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Ford Will Offer EcoBoost Option on its New Police Interceptor

Ford’s all-new, purpose-built Police Interceptor will offer two powertrain options. A 3.5-liter V-6 engine delivering at least 263 hp (196 kW) and E85 compatibility is 25% more efficient than the 4.6-liter Single Overhead Cam (SOHC) V-8 offered in the current Crown Victoria Police Interceptor. And an all-new 3.5-liter EcoBoost V-6 twin-turbocharged, direct-injection engine will deliver at least 365 hp (272 kW) and 350 lb-ft (475 N·m) of torque across a broad rpm range.

The new Police Interceptor. Click to enlarge.

The EcoBoost engine offers performance that bests normally aspirated V-8 powered police cruisers and comparable fuel economy and CO2 emissions to the standard V-6, Ford says. A high-capacity six-speed SelectShift Automatic transmission delivers the power of EcoBoost to the road via a torque-sensing all-wheel-drive system.

Ford will also produce an additional Police Interceptor model, a utility vehicle that will be pursuit-rated to complement the sedan; the vehicle will be revealed later this year.

Ford’s new Police Interceptor sedan will be manufactured at Ford’s Chicago (Ill.) Assembly Plant and will be offered without interruption when production of the Crown Victoria Police Interceptor ends in late 2011.



but but but - they only need a 75hp 3 cylinder 1.0L motor...


Given a Volt-class battery pack and an AC150-derived drivetrain, a 75 hp sustainer would be overkill for most days.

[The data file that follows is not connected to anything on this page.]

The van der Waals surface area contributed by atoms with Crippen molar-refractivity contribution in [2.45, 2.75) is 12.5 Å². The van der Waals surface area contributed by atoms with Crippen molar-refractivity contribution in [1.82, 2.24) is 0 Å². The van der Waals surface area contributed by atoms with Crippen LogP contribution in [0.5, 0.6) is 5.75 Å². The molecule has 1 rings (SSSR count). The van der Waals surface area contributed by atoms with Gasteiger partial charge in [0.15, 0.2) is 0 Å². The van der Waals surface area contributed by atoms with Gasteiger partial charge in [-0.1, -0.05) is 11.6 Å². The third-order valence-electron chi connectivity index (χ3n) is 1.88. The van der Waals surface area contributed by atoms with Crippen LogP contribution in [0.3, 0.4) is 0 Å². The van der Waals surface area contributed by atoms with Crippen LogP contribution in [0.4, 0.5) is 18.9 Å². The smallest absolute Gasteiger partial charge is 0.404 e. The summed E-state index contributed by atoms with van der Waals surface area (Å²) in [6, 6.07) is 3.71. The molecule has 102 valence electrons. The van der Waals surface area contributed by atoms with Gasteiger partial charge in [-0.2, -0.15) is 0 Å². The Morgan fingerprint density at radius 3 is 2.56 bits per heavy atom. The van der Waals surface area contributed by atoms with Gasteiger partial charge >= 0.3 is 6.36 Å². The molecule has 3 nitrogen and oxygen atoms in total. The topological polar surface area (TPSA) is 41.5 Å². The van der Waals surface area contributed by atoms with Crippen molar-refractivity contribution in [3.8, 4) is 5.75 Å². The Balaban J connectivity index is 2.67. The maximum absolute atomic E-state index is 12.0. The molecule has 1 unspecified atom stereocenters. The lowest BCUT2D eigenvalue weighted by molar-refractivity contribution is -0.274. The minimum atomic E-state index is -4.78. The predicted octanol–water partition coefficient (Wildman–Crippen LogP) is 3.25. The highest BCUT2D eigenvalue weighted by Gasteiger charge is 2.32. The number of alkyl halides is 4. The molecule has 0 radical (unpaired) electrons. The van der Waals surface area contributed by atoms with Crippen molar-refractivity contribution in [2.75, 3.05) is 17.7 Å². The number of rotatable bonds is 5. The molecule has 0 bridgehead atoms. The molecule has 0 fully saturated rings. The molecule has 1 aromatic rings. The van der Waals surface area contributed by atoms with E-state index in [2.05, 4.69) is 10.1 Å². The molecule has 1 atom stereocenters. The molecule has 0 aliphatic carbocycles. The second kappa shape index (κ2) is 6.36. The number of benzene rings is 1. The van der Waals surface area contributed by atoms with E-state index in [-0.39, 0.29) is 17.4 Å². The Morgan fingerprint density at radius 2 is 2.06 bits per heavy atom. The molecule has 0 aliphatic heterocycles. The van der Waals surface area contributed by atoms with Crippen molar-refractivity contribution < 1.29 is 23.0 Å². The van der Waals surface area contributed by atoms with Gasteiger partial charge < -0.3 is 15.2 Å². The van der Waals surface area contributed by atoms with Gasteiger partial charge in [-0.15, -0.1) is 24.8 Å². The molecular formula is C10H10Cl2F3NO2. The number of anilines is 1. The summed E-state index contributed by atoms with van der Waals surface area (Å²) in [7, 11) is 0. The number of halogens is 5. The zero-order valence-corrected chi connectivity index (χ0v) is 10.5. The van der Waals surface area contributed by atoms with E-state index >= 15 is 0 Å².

For the one day a month when you actually need to perform interception duties, a Capstone-derived gas turbine of 200 kW or so would suffice.



Were you planning to schedule the days when interception duties would be required or were you going to have mechanics on hand to "swap" generators on the fly?

If you think my comment is off-the-wall...that would be quite ironic.


The whole point of a Capstone-style gas turbine is that it can be built into the vehicle as a second sustainer; it's very compact and lightweight. You might only bother starting it once a month. If it only gets used once a month, the efficiency is a secondary consideration. Heat rejection is similarly easy during a high-speed chase. If you are trying to run a police department (and other emergency services) on a limited amount of expensive fuel, that's one way to get maximum leverage out of it.

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